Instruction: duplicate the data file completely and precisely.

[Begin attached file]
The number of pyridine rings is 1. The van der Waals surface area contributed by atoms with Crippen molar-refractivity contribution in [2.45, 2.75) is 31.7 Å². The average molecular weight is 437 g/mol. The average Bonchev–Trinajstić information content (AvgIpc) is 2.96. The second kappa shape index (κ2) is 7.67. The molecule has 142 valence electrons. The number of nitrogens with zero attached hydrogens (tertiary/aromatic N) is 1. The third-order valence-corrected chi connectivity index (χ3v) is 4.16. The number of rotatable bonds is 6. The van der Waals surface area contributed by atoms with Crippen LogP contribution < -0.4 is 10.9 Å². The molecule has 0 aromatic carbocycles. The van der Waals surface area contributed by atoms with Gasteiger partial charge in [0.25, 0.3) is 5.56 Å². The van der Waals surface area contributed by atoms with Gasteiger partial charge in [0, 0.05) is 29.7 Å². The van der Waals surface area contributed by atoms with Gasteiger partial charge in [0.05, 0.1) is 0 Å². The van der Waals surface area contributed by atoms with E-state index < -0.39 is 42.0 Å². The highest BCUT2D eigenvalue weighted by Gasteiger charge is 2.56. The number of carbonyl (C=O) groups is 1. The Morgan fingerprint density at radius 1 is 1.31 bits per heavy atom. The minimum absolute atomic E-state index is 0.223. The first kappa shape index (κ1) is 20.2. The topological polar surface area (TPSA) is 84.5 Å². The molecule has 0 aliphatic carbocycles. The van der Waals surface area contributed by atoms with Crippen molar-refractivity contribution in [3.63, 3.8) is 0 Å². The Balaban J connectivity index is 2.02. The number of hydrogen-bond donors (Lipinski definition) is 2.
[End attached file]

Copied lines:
The number of pyridine rings is 1. The van der Waals surface area contributed by atoms with Crippen molar-refractivity contribution in [2.45, 2.75) is 31.7 Å². The average molecular weight is 437 g/mol. The average Bonchev–Trinajstić information content (AvgIpc) is 2.96. The second kappa shape index (κ2) is 7.67. The molecule has 142 valence electrons. The number of nitrogens with zero attached hydrogens (tertiary/aromatic N) is 1. The third-order valence-corrected chi connectivity index (χ3v) is 4.16. The number of rotatable bonds is 6. The van der Waals surface area contributed by atoms with Crippen LogP contribution < -0.4 is 10.9 Å². The molecule has 0 aromatic carbocycles. The van der Waals surface area contributed by atoms with Gasteiger partial charge in [0.25, 0.3) is 5.56 Å². The van der Waals surface area contributed by atoms with Gasteiger partial charge in [0, 0.05) is 29.7 Å². The van der Waals surface area contributed by atoms with Gasteiger partial charge in [0.05, 0.1) is 0 Å². The van der Waals surface area contributed by atoms with E-state index < -0.39 is 42.0 Å². The highest BCUT2D eigenvalue weighted by Gasteiger charge is 2.56. The number of carbonyl (C=O) groups is 1. The Morgan fingerprint density at radius 1 is 1.31 bits per heavy atom. The minimum absolute atomic E-state index is 0.223. The first kappa shape index (κ1) is 20.2. The topological polar surface area (TPSA) is 84.5 Å². The molecule has 0 aliphatic carbocycles. The van der Waals surface area contributed by atoms with Crippen molar-refractivity contribution in [3.63, 3.8) is 0 Å². The Balaban J connectivity index is 2.02. The number of hydrogen-bond donors (Lipinski definition) is 2.